The new obstacles to normal relations that have been brought forward within our Church Abroad, such as the absence of repentance, failure to glorify the Royal New Martyrs, Sergianism, and participation in the ecumenical movement, have today ceased to be insurmountable. Back in 1993 His Holiness, Patriarch of Moscow and All Russia, Alexey II and the Holy Synod of the Russian Orthodox Church proclaimed, before God and the Russian people, repentance for the sin of regicide. Their Epistle on the 75th anniversary of the murder of Emperor Nicholas II and his family states: «With augmented prayer and great pain in our hearts we commemorate this sad Anniversary… The sin of regicide, which took place amid the indifference of the citizens of Russia, has not been repented of by our people. Being a transgression of both the law of God and civil law, this sin weighs extremely heavily upon the souls of our people, upon its moral conscience. And today, on behalf of the whole Church, on behalf of her children, both reposed and living, we proclaim repentance before God and the people for this sin. Forgive us, O Lord! We call to repentance all of our people, all of our children, regardless of their political views and opinions about history, regardless of their attitude toward the idea of Monarchy and the personality of the last Russian Tsar. Repentance of the sin committed by our forefathers should become for us a banner of unity. May today’s sad date unite us in prayer with the Russian Orthodox Church Abroad, with whom we so sincerely desire restoration of spiritual unity in faithfulness to the Spirit of Christ... .» The call was, unfortunately, ignored.
The Royal New Martyrs were glorified, and Sergianism and ecumenism rejected, by the Jubilee Sobor of Bishops of the Russian Orthodox Church in the year 2000. Sergianism, being in fact not a doctrine but a mode of behavior, was rejected in the chapter «Fundamental Conceptions of Society» in the published Acts of the Sobor, and ecumenism in the chapter «Fundamental Principles of Relations of the Orthodox Church to the Heterodox.» In October of 2001, in his «Brotherly Epistle to the Sobor of Bishops of the Russian Church Abroad,» His Holiness, Patriarch Alexey II again called for mutual forgiveness and restoration of liturgical communion. The answer of the ROCA Sobor of Bishops was only mildly encouraging.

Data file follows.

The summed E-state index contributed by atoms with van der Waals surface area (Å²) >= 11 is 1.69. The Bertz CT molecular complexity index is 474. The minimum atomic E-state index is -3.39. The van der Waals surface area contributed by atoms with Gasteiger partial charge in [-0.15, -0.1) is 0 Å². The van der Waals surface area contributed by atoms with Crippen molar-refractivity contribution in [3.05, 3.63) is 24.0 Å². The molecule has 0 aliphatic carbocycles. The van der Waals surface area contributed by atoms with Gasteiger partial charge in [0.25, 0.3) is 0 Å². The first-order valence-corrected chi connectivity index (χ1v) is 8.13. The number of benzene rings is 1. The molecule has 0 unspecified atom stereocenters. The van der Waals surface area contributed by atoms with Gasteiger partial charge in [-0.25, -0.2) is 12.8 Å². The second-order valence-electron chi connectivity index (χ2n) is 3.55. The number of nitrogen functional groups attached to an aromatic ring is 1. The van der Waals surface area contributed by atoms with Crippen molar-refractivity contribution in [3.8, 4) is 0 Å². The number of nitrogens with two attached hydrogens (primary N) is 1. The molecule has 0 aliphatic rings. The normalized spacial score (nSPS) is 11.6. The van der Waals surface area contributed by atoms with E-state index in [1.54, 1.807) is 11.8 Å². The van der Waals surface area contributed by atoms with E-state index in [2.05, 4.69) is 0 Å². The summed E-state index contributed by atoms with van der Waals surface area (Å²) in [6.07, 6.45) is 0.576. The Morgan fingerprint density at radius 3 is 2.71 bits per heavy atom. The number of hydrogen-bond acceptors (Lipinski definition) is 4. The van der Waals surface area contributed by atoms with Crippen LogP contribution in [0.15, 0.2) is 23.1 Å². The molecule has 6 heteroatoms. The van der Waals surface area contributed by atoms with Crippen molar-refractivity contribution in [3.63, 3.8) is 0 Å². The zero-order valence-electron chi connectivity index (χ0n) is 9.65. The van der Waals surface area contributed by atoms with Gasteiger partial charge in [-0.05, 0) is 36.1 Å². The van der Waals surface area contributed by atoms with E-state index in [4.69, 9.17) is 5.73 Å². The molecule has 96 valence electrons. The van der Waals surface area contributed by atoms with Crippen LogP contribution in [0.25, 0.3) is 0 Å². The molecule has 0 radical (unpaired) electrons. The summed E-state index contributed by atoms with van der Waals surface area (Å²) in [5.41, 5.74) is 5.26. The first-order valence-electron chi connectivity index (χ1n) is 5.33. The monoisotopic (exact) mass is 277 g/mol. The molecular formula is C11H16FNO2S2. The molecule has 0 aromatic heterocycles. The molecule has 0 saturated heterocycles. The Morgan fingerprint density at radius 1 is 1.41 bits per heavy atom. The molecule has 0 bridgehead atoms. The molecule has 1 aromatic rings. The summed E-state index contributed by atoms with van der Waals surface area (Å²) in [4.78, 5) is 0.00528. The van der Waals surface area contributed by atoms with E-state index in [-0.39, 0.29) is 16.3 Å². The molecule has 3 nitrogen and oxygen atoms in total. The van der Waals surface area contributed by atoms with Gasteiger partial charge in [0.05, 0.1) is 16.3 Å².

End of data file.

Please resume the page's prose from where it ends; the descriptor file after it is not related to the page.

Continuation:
Just as in the Church in Russia the veneration of the Royal New Martyrs was widely practiced by believers long before their official glorification, so it is that parishioners of the Church Abroad, when they visit Russia, pray, confess, and partake of Holy Communion in their beloved churches and monasteries of the Moscow Patriarchate, and have humbly done so for many years, without making an issue of it. And after visiting Russia, many of our clergy, including American converts to Orthodoxy, state in private conversations that those who say there is no Grace in the churches of the Moscow Patriarchate do not know what they are talking about. As no one has wanted to provoke the ill winds of dissension within our ranks, it has been customary not to make such observations publicly. However, now that the bearers of ill winds have expelled themselves from the Church, showing no respect for anyone including the Sobor of Bishops, the possibility has arisen again, and perhaps for the last time, of restoring God-pleasing spiritual unity and normal relations with the whole Mother Church.
Sinful individuals and bad deeds have always existed, exist now, and will continue to exist both there, in Russia, and here in our midst. But a division which was lawful, must not be allowed to evolve into sectarian schism, a phenomenon much discussed and feared by many of our priests and parishioners, both, Russians and Americans. If the Russian Church Abroad is allowed to become «a broken-off vine», it will be doomed to a slow but inevitable drying out, an atrophy from which no collection of selected quotations from the Canons will save us. On the other hand, the restoration of Eucharistic and Canonical unity with the Mother Church, with an autonomous administration of the Russian Orthodox Church Outside of Russia, appears to be the natural next Guidepost in the current History of the Church of the Great Russian Exodus into Diaspora.
December 11, 2001. Boston
New Martyr Metropolitan Seraphim
(Chichagov) of St. Petersburg.
(Translated and revised by the Author)